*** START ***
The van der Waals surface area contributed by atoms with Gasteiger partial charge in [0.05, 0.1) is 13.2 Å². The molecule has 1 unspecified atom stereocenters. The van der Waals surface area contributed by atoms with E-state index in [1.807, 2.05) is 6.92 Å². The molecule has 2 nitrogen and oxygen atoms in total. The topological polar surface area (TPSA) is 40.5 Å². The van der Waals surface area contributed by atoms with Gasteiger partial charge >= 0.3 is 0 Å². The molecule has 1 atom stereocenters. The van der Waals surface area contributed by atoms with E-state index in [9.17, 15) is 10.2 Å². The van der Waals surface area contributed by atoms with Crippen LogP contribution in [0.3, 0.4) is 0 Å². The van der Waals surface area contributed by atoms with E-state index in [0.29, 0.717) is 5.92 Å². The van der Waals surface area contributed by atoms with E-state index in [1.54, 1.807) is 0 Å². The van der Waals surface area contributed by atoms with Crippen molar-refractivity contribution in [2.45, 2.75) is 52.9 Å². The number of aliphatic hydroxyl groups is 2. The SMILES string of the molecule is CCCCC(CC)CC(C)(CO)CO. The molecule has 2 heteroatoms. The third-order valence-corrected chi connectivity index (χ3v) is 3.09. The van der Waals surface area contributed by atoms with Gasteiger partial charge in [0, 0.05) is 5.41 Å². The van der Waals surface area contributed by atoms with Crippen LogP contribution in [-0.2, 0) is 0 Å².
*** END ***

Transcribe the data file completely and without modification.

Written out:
The van der Waals surface area contributed by atoms with Gasteiger partial charge in [0.05, 0.1) is 13.2 Å². The molecule has 1 unspecified atom stereocenters. The van der Waals surface area contributed by atoms with E-state index in [1.807, 2.05) is 6.92 Å². The molecule has 2 nitrogen and oxygen atoms in total. The topological polar surface area (TPSA) is 40.5 Å². The van der Waals surface area contributed by atoms with Gasteiger partial charge >= 0.3 is 0 Å². The molecule has 1 atom stereocenters. The van der Waals surface area contributed by atoms with E-state index in [9.17, 15) is 10.2 Å². The van der Waals surface area contributed by atoms with Crippen LogP contribution in [0.3, 0.4) is 0 Å². The van der Waals surface area contributed by atoms with E-state index in [0.29, 0.717) is 5.92 Å². The van der Waals surface area contributed by atoms with E-state index in [1.54, 1.807) is 0 Å². The van der Waals surface area contributed by atoms with Crippen molar-refractivity contribution in [2.45, 2.75) is 52.9 Å². The number of aliphatic hydroxyl groups is 2. The SMILES string of the molecule is CCCCC(CC)CC(C)(CO)CO. The molecule has 2 heteroatoms. The third-order valence-corrected chi connectivity index (χ3v) is 3.09. The van der Waals surface area contributed by atoms with Gasteiger partial charge in [0, 0.05) is 5.41 Å². The van der Waals surface area contributed by atoms with Crippen LogP contribution in [-0.2, 0) is 0 Å².